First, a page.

Mark Peterson, a spokesman for the Utah Department of Education, said that, even as his state awaits official approval from federal officials, students will take the new, computer-adaptive tests starting this spring in grades 3-12.
For now, states only have to satisfy Education Department officials with their testing plans. But that's changing.
Federal officials are revamping the longstanding peer-review process for state assessment systems, and, as soon as that work is complete, outside reviewers will be judging state testing systems, whether they are individual systems or multistate consortia tests.
The goal, federal officials say, is not to approve the tests themselves, but to make sure they align with promises made in waiver applications, and with a state's standards. What's more, peer review of assessment systems is not new to NCLB waivers, but has been a requirement for nearly two decades under the Elementary and Secondary Education Act.
In other words, all states—and not just waiver states—will eventually have to have their testing systems peer reviewed again.
For Georgia and Oklahoma, which dropped out of PARCC in mid-2013, and Kansas, which dropped out of Smarter Balanced in December, the timetable to get new tests ready for 2014-15 is a tight one.
Last week, Kansas was planning to submit its plan to federal officials,which includes a new contract with the University of Kansas Center for Educational Testing and Evaluation to develop the state's new assessment. It will debut in 2014-15 and be tweaked each subsequent year to make sure it's aligned with the common core.
In December, Oklahoma submitted its revised plan for testing after dropping out of PARCC five months earlier. At the time, state officials were greatly concerned that the computer-only PARCC tests, which were also longer than Oklahoma's current state tests, would be too technologically advanced for many of the state's districts.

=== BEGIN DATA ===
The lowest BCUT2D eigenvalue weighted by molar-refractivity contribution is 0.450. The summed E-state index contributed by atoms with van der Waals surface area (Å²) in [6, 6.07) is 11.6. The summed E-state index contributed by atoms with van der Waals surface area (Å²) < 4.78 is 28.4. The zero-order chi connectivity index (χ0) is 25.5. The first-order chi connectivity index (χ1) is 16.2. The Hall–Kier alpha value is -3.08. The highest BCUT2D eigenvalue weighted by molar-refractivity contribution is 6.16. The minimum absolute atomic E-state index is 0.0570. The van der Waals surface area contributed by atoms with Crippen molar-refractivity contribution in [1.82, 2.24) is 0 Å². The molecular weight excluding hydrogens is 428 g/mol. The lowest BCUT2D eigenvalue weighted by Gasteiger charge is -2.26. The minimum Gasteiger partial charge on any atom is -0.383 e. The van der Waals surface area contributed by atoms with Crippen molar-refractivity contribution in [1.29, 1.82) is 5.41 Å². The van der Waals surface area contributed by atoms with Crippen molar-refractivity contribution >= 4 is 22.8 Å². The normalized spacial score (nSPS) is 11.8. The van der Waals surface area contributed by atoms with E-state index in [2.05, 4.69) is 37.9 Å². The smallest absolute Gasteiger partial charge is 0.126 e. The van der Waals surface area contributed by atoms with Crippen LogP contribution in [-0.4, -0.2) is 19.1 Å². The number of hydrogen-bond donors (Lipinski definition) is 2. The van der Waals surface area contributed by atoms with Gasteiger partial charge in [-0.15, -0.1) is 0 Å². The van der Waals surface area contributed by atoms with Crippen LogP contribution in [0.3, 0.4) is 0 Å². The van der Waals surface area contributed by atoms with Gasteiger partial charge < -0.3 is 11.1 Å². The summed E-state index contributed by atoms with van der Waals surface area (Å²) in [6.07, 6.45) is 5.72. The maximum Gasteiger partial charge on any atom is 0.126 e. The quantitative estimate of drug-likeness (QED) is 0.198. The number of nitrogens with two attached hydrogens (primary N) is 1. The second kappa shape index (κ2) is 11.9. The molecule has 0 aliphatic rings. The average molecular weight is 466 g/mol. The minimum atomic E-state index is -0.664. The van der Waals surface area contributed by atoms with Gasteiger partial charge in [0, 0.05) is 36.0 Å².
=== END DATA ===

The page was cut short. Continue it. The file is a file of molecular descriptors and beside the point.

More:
State education department spokeswoman Tricia Pemberton said Oklahoma is still waiting on word from federal officials, but is forging ahead with its plans to adapt end-of-course tests in high school to the common core. The state in December signed a new, $35 million contract with Measured Progress, a New Hampshire-based test developer, to create common-core-aligned tests for grades 3-8. Those will be piloted this spring, and will officially debut next school year.
Georgia dropped out of PARCC in July, with Gov. Nathan Deal and state schools' chief John D. Barge saying they wanted more autonomy over tests. In addition, Mr. Barge was concerned that not all schools would have the technology to administer PARCC's computer-adaptive tests. The state's new test will be available in both paper-and-pencil and computer formats, and will debut no later than 2014-15. It will be a completely new test, with more open-ended questions, and require a significant increase in funding, state officials say.
The tests will contain "norm-referenced" items that allow the performance of students in Georgia to be compared with students around the country. Spokesman Matt Cardoza said the only feedback the state has gotten so far from federal officials is that its plan is "under review."
Vol. 33, Issue 19, Page 15